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Alfa Romeo Stelvio Quadrifoglio review
That before, the notion of an Alfa Romeo SPORT UTILITY VEHICLE touting more than 500bhp didn’t just seem to be not likely, it was an illusion of almost Wellsian amounts.
What few of all of us gamble on was an insatiable global appetite for high-riding cars and Alfa’s recent – and so dearly welcome – revitalization as a purveyor of proper drivers’ machines.
The madcap result is the Stelvio Quadrifoglio seen here, which faithfully reproduces the blueprint set down by the Giulia Quadrifoglio estaminet but adds a led front axle and greatly more ground clearance into the mix.
It means you get the same rasping Ferrari-derived twin-turbo V-6 tuned to 503bhp, and the same curvaceous, pugnacious exterior styling – but now with brutal wheelarch extensions, bonnet vents and a propped-up, puffed-out position that’s perhaps simply a little bit frightening if your existing notion of an SUV is a diesel powered Qashqai.
What we have been waiting to discover is whether additionally you get the same fluent, clément handling as the gargote on British roads. That may be traditionally the first sacrifice at the altar of the raised ride-height, and while this car has recently impressed us enormously on the glass-smooth roads of Jebel Jais in the United Arab Emirates, the salt-caked, rutted roads of the Brecon Beacons ask of computer rather more challenging questions.
Will certainly the Stelvio Quadrifoglio match exterior looks with home quality?
The generous levels of carbonfibre in our test car are extremely smooth you can see your face in it – very Italianate – with shapely fillets along the dashboard and doors. Presently there are reams of leather, too, though Alfa has snuck in quite a lot of plastic below your eyeline, which just isn’t very becoming of a? 70, 000 car. Will be certainly also contrasting stitching (pretty, but not always properly aligned, it must be said) and as in the other Stelvio models there’s a refreshing absence of switchgear.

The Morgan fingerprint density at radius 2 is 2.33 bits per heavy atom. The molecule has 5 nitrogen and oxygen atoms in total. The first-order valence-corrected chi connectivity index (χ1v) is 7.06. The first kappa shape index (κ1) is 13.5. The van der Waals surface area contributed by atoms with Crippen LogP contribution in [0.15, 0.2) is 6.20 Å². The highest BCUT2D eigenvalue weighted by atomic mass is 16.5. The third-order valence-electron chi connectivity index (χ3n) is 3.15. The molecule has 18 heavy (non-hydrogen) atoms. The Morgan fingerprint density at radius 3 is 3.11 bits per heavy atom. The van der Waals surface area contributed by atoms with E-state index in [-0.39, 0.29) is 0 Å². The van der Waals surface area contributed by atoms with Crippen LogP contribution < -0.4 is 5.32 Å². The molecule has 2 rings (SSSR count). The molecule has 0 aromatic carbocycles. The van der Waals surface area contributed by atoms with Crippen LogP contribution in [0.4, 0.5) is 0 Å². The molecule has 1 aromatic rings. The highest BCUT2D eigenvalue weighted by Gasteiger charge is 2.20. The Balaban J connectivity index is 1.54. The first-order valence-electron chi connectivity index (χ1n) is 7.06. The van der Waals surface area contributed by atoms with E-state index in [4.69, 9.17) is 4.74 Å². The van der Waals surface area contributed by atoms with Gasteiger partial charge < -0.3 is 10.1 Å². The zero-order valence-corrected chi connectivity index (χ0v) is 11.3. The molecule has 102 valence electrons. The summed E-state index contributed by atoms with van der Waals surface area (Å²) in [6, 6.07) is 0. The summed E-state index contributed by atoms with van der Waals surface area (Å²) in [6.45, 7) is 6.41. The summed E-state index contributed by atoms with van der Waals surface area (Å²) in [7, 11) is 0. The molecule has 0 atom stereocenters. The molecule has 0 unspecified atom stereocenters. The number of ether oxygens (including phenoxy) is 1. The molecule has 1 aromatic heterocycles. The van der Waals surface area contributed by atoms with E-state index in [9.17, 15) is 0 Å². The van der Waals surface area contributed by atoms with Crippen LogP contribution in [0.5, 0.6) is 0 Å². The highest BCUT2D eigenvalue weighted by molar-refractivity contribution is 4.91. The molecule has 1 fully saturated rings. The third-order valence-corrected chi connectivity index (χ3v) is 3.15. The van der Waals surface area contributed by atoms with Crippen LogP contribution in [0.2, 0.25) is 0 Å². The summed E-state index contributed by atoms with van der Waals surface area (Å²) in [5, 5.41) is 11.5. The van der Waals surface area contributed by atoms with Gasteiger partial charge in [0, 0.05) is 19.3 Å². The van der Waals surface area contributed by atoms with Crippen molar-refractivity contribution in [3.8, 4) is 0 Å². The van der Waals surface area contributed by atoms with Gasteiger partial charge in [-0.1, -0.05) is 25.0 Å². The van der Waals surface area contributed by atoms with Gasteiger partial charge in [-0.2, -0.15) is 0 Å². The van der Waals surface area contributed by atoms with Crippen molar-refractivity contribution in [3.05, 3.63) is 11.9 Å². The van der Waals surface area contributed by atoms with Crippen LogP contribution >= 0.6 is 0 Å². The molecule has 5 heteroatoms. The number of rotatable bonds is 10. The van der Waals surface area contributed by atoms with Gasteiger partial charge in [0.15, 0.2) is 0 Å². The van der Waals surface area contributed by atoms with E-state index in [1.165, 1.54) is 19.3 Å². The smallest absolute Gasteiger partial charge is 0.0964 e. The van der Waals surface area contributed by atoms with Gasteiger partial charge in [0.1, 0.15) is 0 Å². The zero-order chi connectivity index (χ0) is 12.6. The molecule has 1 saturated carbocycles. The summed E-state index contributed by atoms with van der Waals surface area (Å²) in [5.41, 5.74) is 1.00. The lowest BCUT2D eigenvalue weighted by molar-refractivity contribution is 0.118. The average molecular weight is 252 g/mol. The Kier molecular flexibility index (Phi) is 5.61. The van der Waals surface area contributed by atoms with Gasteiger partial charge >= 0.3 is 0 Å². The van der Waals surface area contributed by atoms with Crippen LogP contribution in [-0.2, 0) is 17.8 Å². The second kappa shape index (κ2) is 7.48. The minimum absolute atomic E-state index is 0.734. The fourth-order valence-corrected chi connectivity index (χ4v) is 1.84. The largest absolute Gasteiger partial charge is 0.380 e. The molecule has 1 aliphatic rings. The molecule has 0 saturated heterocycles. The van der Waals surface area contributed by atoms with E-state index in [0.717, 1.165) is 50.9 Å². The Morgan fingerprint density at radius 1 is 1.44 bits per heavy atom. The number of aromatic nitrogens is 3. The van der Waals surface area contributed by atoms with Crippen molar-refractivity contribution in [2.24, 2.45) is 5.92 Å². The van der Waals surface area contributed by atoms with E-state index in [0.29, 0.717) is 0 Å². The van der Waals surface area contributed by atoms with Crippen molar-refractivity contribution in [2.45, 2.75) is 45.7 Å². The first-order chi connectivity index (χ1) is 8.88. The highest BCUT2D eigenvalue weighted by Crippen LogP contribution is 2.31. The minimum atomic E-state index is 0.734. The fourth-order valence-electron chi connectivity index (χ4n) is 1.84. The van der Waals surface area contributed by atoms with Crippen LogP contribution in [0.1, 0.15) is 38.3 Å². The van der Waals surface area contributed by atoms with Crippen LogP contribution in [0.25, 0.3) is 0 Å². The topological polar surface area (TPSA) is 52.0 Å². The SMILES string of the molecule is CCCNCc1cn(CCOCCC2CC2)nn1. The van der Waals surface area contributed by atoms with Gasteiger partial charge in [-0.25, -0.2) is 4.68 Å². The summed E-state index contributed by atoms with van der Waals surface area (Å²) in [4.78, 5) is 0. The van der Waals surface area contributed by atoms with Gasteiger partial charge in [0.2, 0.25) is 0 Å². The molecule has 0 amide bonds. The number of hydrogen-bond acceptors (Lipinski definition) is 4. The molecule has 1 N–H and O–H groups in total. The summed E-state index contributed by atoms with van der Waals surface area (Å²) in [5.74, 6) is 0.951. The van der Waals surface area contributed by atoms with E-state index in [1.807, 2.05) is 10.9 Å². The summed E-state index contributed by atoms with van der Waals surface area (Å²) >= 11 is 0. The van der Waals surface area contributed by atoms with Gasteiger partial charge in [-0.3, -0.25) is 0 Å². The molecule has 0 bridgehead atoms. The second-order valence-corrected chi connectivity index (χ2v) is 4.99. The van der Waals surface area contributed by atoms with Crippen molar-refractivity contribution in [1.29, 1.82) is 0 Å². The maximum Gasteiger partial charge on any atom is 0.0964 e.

Equipment is generous before you start ticking boxes, with an Apple CarPlay and Audroid Auto-ready 8. 8in infotainment system, front and back parking sensors, rear view camera, keyless entry, impaired spot detection, ambient lamps and a flat-bottomed athletics steering wheel coming as standard.
Extras include an optional electric seats load up, which upgrades driver and passenger with 8-way motorised adjustment and heated car seats, plus a heated settings. There’s also a 13 speaker Harman kardon audio system, carbon ceramic tires, an electric sunroof, lively cruise control and Sparco carbon shell sports chairs should you want to go all out on the options list.
Build quality? Questionable, certainly. Figure? Present in abundance. Upon the whole, it’s comfortable and attractive, though seating that gripped a little firmer and place your knees simply a smidgeon lower would make it better yet.
Will the Stelvio Quadrifoglio perform like a true athletics SUV?
Get stuck in behind the carbon and Alcantara steering wheel and the Stelvio feels honestly adjustable, which flies in the face of meeting for tall, heavy autos of the type. True, it can a trait that today is usefully amplified by scrabbly winter tyres, but you can’t neglect to notice the pervasive rear-driven body balance of the Stelvio Quadrifoglio. Has an SPORT UTILITY VEHICLE (SUV) ever exhibited such charming poise? We’d say probably not.
It stems from the fact that the vehicle is totally rear driven until the 285-section rear tires commence to over-rotate. Now, up to half the 443lb ft of available torque is sent to the front axle and in doing so opens quite freakish real-world rate. That’s what strikes you concerning this car – the phenomenal rate of cross country progress that’s possible when four-wheel drive and significant but superbly manipulated tyre articulation meet with the motor engine this explosively potent.